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Drinking Groundwater - is it the 'safe' source we think it is?

4 Feb 2019

 

 

Groundwater is an important and vital source of drinking water in Australia. Geosciences Australia (link) report that Australia's use of groundwater has increased significantly over recent decades. For example, in the 13 years from 1983 to 1996, our national reliance on groundwater increased by nearly 90 per cent. Future use of groundwater in Australia is projected to rise, especially as surface water resources may become less available due to climate change and prolonged droughts. Groundwater is also an important water source in Australia for a wide range of other purposes, such as irrigation, agriculture and industrial use. In fact, irrigation practices account for just over half of all groundwater used by Australians. Many local councils and private households use bore water to maintain parks and gardens.

 

When we visit water utilities that supply drinking water from a groundwater supply, there is a common perception that the risk is low, the ground water supply is protected from contamination, and often disinfection is the only treatment carried out prior to supply for drinking water. This can, at times be a false sense of security, as we have seen with the recent widespread outbreak of campylobacter in North Havelock New Zealand (although this was an undisinfected supply). 

 

Groundwater quality can be compromised in a number of ways that must be considered in the risk assessment. One of the primary pathways for groundwater contamination is infiltration of contaminants from the land surface (Australian Government 2013). 

 

Pathways for contamination can affect both unconfined and confined aquifers, such as leakage of poor-quality groundwater into an aquifer; waste disposal via wells; or leakage from poorly constructed, maintained or decommissioned wells. In other cases, leakage can occur through aquitards that have been damaged by activities such as poorly managed mine subsidence or hydraulic fracturing.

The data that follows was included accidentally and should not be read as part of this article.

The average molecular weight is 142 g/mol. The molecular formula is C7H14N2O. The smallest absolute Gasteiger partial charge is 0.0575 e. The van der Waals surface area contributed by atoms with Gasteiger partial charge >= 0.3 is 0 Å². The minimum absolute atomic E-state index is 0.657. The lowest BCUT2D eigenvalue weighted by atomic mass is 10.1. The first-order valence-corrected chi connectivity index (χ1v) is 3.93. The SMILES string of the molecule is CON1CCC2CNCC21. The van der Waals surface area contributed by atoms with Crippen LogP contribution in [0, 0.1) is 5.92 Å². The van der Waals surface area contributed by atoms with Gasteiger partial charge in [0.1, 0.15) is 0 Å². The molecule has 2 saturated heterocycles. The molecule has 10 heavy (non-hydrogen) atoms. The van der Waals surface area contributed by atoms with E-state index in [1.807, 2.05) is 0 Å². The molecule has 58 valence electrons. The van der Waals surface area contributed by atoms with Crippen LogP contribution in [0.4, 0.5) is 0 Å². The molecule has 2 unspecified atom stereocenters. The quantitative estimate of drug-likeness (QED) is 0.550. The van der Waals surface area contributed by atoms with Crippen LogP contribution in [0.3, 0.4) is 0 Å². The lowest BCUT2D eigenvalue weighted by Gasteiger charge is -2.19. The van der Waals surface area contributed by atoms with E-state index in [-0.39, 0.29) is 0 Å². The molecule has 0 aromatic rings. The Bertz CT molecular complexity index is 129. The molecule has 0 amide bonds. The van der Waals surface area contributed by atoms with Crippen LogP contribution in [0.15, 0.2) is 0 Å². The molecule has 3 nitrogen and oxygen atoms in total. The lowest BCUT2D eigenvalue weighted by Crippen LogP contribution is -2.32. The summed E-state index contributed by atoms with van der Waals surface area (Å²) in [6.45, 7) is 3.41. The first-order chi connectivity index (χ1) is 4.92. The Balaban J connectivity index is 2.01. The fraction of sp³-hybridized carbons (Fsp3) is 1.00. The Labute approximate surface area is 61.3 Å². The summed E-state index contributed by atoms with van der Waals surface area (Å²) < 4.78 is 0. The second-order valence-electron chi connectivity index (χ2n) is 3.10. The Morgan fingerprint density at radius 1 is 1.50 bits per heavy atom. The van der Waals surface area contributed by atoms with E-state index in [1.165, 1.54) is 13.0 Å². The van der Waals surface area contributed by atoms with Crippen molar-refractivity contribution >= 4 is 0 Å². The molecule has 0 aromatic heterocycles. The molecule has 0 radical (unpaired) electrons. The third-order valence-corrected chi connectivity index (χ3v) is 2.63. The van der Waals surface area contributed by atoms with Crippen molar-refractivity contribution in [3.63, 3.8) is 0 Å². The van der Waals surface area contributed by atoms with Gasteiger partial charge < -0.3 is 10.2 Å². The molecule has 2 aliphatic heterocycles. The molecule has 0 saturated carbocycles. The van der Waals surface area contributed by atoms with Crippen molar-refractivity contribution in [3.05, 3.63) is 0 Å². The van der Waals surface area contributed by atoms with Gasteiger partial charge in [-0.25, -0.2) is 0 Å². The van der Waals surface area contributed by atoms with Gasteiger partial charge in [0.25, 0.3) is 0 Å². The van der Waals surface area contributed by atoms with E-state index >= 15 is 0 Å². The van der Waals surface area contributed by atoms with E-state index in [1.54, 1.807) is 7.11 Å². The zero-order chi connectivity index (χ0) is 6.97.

Falling groundwater levels can result in the drying of some wetlands. This can oxidise acid sulfate soils, which creates acidic conditions that mobilise metals and sometimes release arsenic. Falling groundwater levels due to pumping can also result in seawater intrusion into a fresh aquifer or leakage of higher- salinity groundwater into a fresher aquifer. On the other hand, rising groundwater levels or changes in groundwater flow directions can cause flow of contaminated or poor quality groundwater into streams and wetlands. 

 

Drinking water risk assessment must consider the range of relevant hazards and hazardous events that could affect groundwater supplies such as:

  • pathogens from stormwater intrusion from the extraction bore, unused bores and privately owned bores and wells, particularly in area where there are livestock and wildlife that could pose a protozoan threat

  • viral and bacterial hazards from septic tanks in the bore field

  • chemical hazards from nearby underground storage tanks, landfills

  • local land applications of pesticides and herbicides

  • changes in water quality due to oxidation of acid sulphate soils, and the mobilisation of metals

  • mobilisation of salts, metals, acidity, alkalinity or radionuclides from mining activities

  • nitrates, phosphates, salts, metals and pathogens from over-application of soil amendments

  • changing proportions of natural chemical constituents present in groundwater or  introduction of additional constituents from CSG activities.

Options for managing risks to ground water supplies should be identified through a risk assessment process and may include:

  • replacing, refurbishing and repairing bore heads to ensure stormwater cannot enter the bore

  • proper decommissioning of old and disused bores

  • closing up wells

  • inspection and regulation of septic tanks within bore fields

  • development and enforcement of planning restrictions around bore fields

  • increasing monitoring to understand how the ground water is impacted by environmental or human interactions

  • developing operating strategies that respond to the relevant impacts, for example, tighter operational limits for turbidity during times when bore head are inundated by stormwater

  • assessing adequacy of drinking water treatment processes.

Whilst many utilities are implementing risk management actions to manage risk, there is a need to take a proactive approach to identifying and managing the risks to groundwater, we cannot wait for another outbreak before we take action.

 

 

 

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